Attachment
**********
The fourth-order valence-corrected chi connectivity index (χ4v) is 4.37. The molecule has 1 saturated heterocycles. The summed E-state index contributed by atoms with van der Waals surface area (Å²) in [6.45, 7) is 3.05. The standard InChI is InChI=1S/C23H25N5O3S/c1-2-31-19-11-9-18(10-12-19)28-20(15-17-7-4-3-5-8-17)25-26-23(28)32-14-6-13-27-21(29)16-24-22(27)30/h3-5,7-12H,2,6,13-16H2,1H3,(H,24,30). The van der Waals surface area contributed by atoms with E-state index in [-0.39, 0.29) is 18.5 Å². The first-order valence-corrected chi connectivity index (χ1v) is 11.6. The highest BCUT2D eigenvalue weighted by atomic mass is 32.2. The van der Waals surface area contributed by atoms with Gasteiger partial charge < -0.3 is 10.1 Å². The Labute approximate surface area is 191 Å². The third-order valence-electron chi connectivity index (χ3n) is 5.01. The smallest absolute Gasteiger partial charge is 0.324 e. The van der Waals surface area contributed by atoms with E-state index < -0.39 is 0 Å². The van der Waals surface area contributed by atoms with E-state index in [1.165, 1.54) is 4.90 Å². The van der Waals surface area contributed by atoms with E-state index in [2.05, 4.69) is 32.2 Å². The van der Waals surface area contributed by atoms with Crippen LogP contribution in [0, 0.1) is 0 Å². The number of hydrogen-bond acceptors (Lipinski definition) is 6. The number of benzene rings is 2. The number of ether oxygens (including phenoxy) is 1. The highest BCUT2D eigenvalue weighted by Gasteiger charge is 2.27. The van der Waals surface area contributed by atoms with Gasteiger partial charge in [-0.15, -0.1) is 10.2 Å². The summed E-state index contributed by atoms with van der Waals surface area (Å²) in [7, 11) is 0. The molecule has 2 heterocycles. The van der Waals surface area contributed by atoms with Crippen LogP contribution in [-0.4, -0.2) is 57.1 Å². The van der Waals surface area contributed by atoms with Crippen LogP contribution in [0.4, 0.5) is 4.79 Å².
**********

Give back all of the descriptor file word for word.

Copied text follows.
The fourth-order valence-corrected chi connectivity index (χ4v) is 4.37. The molecule has 1 saturated heterocycles. The summed E-state index contributed by atoms with van der Waals surface area (Å²) in [6.45, 7) is 3.05. The standard InChI is InChI=1S/C23H25N5O3S/c1-2-31-19-11-9-18(10-12-19)28-20(15-17-7-4-3-5-8-17)25-26-23(28)32-14-6-13-27-21(29)16-24-22(27)30/h3-5,7-12H,2,6,13-16H2,1H3,(H,24,30). The van der Waals surface area contributed by atoms with E-state index in [-0.39, 0.29) is 18.5 Å². The first-order valence-corrected chi connectivity index (χ1v) is 11.6. The highest BCUT2D eigenvalue weighted by atomic mass is 32.2. The van der Waals surface area contributed by atoms with Gasteiger partial charge < -0.3 is 10.1 Å². The Labute approximate surface area is 191 Å². The third-order valence-electron chi connectivity index (χ3n) is 5.01. The smallest absolute Gasteiger partial charge is 0.324 e. The van der Waals surface area contributed by atoms with E-state index < -0.39 is 0 Å². The van der Waals surface area contributed by atoms with E-state index in [1.165, 1.54) is 4.90 Å². The van der Waals surface area contributed by atoms with E-state index in [2.05, 4.69) is 32.2 Å². The van der Waals surface area contributed by atoms with Crippen LogP contribution in [0, 0.1) is 0 Å². The number of hydrogen-bond acceptors (Lipinski definition) is 6. The number of benzene rings is 2. The number of ether oxygens (including phenoxy) is 1. The highest BCUT2D eigenvalue weighted by Gasteiger charge is 2.27. The van der Waals surface area contributed by atoms with Gasteiger partial charge in [-0.15, -0.1) is 10.2 Å². The summed E-state index contributed by atoms with van der Waals surface area (Å²) in [7, 11) is 0. The molecule has 2 heterocycles. The van der Waals surface area contributed by atoms with Crippen LogP contribution in [-0.4, -0.2) is 57.1 Å². The van der Waals surface area contributed by atoms with Crippen LogP contribution in [0.4, 0.5) is 4.79 Å².